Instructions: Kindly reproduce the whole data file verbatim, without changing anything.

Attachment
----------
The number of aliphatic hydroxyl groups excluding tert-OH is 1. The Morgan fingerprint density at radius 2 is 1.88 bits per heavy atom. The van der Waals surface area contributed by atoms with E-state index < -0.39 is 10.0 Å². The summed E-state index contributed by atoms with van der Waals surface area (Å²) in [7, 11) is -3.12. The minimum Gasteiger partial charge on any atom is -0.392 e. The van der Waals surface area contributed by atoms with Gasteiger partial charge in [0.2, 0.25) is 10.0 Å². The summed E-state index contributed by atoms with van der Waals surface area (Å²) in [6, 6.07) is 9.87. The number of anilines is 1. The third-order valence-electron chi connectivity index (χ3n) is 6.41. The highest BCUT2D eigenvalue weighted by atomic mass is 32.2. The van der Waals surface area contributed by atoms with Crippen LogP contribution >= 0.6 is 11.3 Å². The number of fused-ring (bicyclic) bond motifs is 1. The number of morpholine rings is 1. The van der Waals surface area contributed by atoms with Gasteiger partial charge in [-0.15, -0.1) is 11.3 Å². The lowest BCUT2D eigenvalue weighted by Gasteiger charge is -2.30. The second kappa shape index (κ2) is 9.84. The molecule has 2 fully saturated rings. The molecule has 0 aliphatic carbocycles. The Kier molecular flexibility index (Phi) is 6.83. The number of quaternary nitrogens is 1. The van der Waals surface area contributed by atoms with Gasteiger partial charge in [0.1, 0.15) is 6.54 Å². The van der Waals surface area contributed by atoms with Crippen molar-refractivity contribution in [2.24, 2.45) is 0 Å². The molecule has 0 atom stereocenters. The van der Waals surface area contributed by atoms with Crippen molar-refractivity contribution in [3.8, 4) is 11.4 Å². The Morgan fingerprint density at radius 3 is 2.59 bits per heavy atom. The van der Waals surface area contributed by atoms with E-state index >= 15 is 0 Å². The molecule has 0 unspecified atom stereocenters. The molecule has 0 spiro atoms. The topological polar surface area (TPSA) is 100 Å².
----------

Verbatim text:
The number of aliphatic hydroxyl groups excluding tert-OH is 1. The Morgan fingerprint density at radius 2 is 1.88 bits per heavy atom. The van der Waals surface area contributed by atoms with E-state index < -0.39 is 10.0 Å². The summed E-state index contributed by atoms with van der Waals surface area (Å²) in [7, 11) is -3.12. The minimum Gasteiger partial charge on any atom is -0.392 e. The van der Waals surface area contributed by atoms with Gasteiger partial charge in [0.2, 0.25) is 10.0 Å². The summed E-state index contributed by atoms with van der Waals surface area (Å²) in [6, 6.07) is 9.87. The number of anilines is 1. The third-order valence-electron chi connectivity index (χ3n) is 6.41. The highest BCUT2D eigenvalue weighted by atomic mass is 32.2. The van der Waals surface area contributed by atoms with Crippen LogP contribution >= 0.6 is 11.3 Å². The number of fused-ring (bicyclic) bond motifs is 1. The number of morpholine rings is 1. The van der Waals surface area contributed by atoms with Gasteiger partial charge in [-0.15, -0.1) is 11.3 Å². The lowest BCUT2D eigenvalue weighted by Gasteiger charge is -2.30. The second kappa shape index (κ2) is 9.84. The molecule has 2 fully saturated rings. The molecule has 0 aliphatic carbocycles. The Kier molecular flexibility index (Phi) is 6.83. The number of quaternary nitrogens is 1. The van der Waals surface area contributed by atoms with Gasteiger partial charge in [0.1, 0.15) is 6.54 Å². The van der Waals surface area contributed by atoms with Crippen molar-refractivity contribution in [2.24, 2.45) is 0 Å². The molecule has 0 atom stereocenters. The van der Waals surface area contributed by atoms with Crippen molar-refractivity contribution in [3.8, 4) is 11.4 Å². The Morgan fingerprint density at radius 3 is 2.59 bits per heavy atom. The van der Waals surface area contributed by atoms with E-state index >= 15 is 0 Å². The molecule has 0 unspecified atom stereocenters. The molecule has 0 spiro atoms. The topological polar surface area (TPSA) is 100 Å².